Adding Home Automation to a Vacation Rental – Hands-on ReviewBy - 12/07/2018
While I would be happy to discuss the topic of home automation in a vacation home in generalities, this article is going to get product-specific.
A few years ago, I began the process of turning a friend’s vacation home into a smarter vacation home using four technology-based products. I’ve been dabbling in smart homes for several years, own dozens of products, have a broad knowledge base of what products can and cannot do, and even I struggled through this journey. In the end, I created a solution that works and adds value. And if you want to keep an eye on your investment, these five products will do the trick.
#1 The Smart Lock
|Schlage Connect||RemoteLock 7i WiFi Smart Lock||August Smart Lock Pro + Connect|
|Wireless Connection||Connects to Z-Wave Hub||Connects to WiFi Router||Bluetooth and Wi-Fi via Connect Bridge|
|Works When Internet is Down|
|Ability to Generate Codes Remotely:|
|Integrates with Airbnb and HomeAway:|
|Keyed Entry Possible:|
|Low Battery Warning:|
|ANSI||Grade 1||Grade 2||Depends On Your Existing Lock|
I installed four products but recommend five. We will get to that in a minute.
If you only buy one of the recommended devices, I recommend the smart lock. Not only will it improve your property’s security, but it will also improve security for your renters, make the check-in process easier, eliminate unapproved late check-outs, and help you keep track of who comes and goes.
The first two years I worked on this project, my friend used a management company that provided a keyless lock system. This year, she has gone straight VRBO which meant that I had the opportunity to go hands-on with three lock options.
We will start with August. (You can read my hands-on August review here.) August is not really a smart lock. It’s more of a smart deadbolt which means that the exterior side of your lock will remain unchanged. Unless you buy the optional keypad accessory, your guests will need to download the August app to access your home. What turned me away from using August for this particular project is battery life.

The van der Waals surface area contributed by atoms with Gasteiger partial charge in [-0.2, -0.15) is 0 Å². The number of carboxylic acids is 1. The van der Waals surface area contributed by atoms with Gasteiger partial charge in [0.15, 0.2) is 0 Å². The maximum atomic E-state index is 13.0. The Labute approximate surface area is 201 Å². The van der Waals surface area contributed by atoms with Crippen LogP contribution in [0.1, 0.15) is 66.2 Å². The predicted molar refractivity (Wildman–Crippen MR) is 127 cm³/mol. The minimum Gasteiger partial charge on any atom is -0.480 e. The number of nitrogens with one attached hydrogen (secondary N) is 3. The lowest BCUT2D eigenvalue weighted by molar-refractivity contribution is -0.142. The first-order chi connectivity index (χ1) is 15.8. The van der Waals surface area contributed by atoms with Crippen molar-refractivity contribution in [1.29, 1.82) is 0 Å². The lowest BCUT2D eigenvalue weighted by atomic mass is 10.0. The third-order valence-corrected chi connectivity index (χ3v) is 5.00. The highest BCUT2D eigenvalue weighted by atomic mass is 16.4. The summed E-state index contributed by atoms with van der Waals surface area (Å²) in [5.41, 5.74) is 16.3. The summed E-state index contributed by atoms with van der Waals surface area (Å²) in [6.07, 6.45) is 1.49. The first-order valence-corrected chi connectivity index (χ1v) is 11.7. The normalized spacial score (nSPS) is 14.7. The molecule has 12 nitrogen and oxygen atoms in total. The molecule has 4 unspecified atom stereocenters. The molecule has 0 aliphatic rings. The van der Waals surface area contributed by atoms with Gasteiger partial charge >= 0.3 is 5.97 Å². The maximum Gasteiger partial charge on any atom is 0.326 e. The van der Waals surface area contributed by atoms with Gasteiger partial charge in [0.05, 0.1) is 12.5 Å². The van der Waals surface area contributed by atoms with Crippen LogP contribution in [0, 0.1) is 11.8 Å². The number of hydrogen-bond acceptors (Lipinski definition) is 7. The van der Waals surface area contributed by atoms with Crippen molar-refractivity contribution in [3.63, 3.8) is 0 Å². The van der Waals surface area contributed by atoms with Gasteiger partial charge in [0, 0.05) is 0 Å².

August runs on four AA non-rechargeable standard alkaline batteries. In testing August, my batteries lasted about 15 weeks, and while the app did provide a low battery notification four weeks before the batteries failed, there is no way to check the lock’s battery status from the app.
Next up, ResortLock. Companies like ResortLock specialize in, well, resort locks, eliminating a lot of the trickiness. ResortLocks aren’t cheap, but they are also not dependent on a hub. Other pros include:
- The base model is not dependent on WiFi, eliminating a potential point of failure.
- Guest codes activate at check-in and automatically expire upon check-out.
- Low or No Monthly Fees
- Audit Trail
- Works with Airbnb Host Assist and VRBO’s HomeAway
I ended up buying the $479.00 RemoteLock 7i for the condo. I installed the lock and used it for three days. It was inconsistent, often failing. It was so bad that I gladly paid the 15% ($71.85) restocking fee to send it back.
Finally, I decided to try a hub-reliant option: Schlage Connect. Connect is a Z-Wave lock which means that you will need a Z-Wave hub to control it from anywhere.
I used Connect in my friend’s rental for two months before updating this article. It’s been fantastic. It’s highly weather-resistant, the battery life can last as long as a year, and I was able to set up automated code creation based on my friend’s HomeAway iCal. The con? It’s not a simple solution, but it’s also not terribly difficult to set up. I reviewed the process of using the lock and everything you need to know and do to make it work here.
In short, you will need a hub (I recommend SmartThings which I will discuss more below), the lock itself, a Z-Wave Repeater, and a software-based plug-in called ‘Rental Lock Automator’. The total solution runs around $371. There are no monthly fees.
|Hardware & Software Required||Estimated Price||Buy Now|
|Rental Lock Automater||$99.00||Visit Site|
#2 Smart Thermostats For Vacation Homes
While there are a few smart thermostat options, the primary contenders in this category are Nest and ecobee. For my friend’s condo, which I will from here on out call “my” condo, I selected the 2nd generation ecobee3. Its primary goal is to achieve the user’s preferred temperature in the most efficient manner possible, where the Nest learning thermostat’s primary goal is saving energy. Your guest may not appreciate a thermostat that doesn’t do what they want it to do in the name of energy savings and so having a thermostat that listens to the user is ideal in a vacation home. Beyond listening, there are other features that make ecobee a good choice for a vacation rental, including the ability to set ranges, set a hold, and access control.
Set Heat and Cool Point Ranges